Conceptual sculptor and painter Butunay Haqverdiyev’s evolving creative practice spans various media and genres. Born in Baku, he studied in the painting faculty at the Azim Azimzade Art College before continuing his fine art education in Moscow at the British Higher School of Art and Design. However, as a teenager he was already an accomplished painter, having worked with a group of artists on the painting and restoration of frescoes in an orthodox church from 2003-2008, in Baku. His first personal exhibition was held in 2010 at the Contemporary Art Center in Baku, and since that time he has participated in a number of significant group exhibitions in Baku and abroad in Russia, France, and Italy.
In 2013, his work was featured in the national pavilion of Azerbaijan at the 55th Venice Biennale in Italy and in 2015 his wooden sculptures of Azerbaijani carpet motifs were shown in the exhibition ‘Azerbaijani Carpets in Art’ in the Cannes Festival Palace in France, and they were then featured at the Carpet Museum in Baku. Back in Baku, he held the solo exhibition ‘Crossing’ at Q Gallery in Icheri Sheher in 2014 and continued to exhibit in group shows. In 2016 he participated in a month-long artist residency at a gallery on Svalbard Island in Norway. Since that time, he has been working on a number of projects including digital art and a large sculpture installation.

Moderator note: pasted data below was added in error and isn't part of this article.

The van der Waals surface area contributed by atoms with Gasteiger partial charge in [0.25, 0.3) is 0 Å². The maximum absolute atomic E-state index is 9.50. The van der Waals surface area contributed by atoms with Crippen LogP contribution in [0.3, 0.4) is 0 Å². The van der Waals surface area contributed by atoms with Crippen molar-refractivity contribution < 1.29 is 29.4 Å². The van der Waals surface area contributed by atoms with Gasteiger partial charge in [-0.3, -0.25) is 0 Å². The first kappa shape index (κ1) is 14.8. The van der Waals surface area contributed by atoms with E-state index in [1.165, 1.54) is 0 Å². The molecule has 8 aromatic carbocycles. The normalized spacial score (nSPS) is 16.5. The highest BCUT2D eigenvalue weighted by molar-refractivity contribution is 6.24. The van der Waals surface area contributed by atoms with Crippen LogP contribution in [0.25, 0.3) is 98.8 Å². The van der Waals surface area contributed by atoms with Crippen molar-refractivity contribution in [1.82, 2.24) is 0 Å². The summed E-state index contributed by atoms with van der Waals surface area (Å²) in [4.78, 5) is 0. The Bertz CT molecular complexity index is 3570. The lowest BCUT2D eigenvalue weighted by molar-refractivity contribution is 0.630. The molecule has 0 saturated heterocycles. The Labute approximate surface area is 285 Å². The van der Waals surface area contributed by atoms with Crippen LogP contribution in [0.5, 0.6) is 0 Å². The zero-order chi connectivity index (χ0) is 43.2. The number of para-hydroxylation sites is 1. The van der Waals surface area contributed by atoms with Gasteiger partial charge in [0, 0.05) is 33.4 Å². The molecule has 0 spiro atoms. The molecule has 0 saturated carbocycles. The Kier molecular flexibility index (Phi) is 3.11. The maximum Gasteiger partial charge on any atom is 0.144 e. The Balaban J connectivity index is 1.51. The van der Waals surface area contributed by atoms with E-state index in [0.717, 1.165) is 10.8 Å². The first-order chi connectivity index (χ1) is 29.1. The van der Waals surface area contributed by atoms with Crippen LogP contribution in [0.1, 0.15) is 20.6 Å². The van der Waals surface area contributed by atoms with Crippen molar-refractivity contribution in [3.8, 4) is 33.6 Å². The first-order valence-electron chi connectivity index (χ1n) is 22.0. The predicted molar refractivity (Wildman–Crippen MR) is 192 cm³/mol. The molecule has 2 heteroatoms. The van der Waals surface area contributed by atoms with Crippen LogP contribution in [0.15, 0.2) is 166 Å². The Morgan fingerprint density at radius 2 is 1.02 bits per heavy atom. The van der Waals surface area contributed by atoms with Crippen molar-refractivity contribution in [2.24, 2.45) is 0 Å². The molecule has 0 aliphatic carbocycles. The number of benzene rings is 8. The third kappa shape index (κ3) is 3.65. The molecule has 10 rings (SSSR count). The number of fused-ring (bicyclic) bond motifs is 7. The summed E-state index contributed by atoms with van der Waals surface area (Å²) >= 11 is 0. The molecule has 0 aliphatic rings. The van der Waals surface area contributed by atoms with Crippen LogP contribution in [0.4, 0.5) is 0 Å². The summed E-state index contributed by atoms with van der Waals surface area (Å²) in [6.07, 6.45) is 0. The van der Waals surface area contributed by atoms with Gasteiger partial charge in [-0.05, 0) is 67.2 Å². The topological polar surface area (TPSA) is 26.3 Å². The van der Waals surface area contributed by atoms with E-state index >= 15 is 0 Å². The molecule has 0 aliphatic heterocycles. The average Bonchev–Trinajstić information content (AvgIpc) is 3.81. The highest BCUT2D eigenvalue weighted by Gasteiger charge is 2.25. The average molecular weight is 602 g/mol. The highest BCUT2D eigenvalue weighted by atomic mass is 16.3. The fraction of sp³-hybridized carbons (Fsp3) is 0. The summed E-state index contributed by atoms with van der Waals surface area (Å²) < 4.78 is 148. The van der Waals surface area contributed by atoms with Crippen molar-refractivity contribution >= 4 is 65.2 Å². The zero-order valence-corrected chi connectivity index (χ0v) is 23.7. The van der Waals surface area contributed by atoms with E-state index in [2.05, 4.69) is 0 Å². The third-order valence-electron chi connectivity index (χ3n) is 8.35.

Inspired by the natural world, his recent works include watercolors and studies for larger sculptural projects. His intimate watercolor series grew out of his deep interest in and research into the sentience of plants and animals; through his work he considers how the environment can be seen from a different point of view. In the series, he paints delicate anthropomorphic flowers and detailed bionic animals to represent their interaction with humanity. His work has a social message, asking us to reevaluate our relationship to nature and to expand our own perception of what the natural environment is as a whole, with humans as a part of it. His sculptures also replicate and reorganize organic designs and forms – he shapes wood into complicated 3D representations of animals and structures like beehives. In his more abstract works, his sculptures look like 3D puzzles, mimicking natural shapes and structures. As he prepares for new projects, his practice continues to transform. He is increasingly working with 3D modeling software to create digital paintings and landscapes, reflecting on how technology interacts with the environment. In this medium he pushes his practice into a new aesthetic and conceptual realm, exploring how humanity’s desire to grow and change has consequences for all of the beings in the world around us.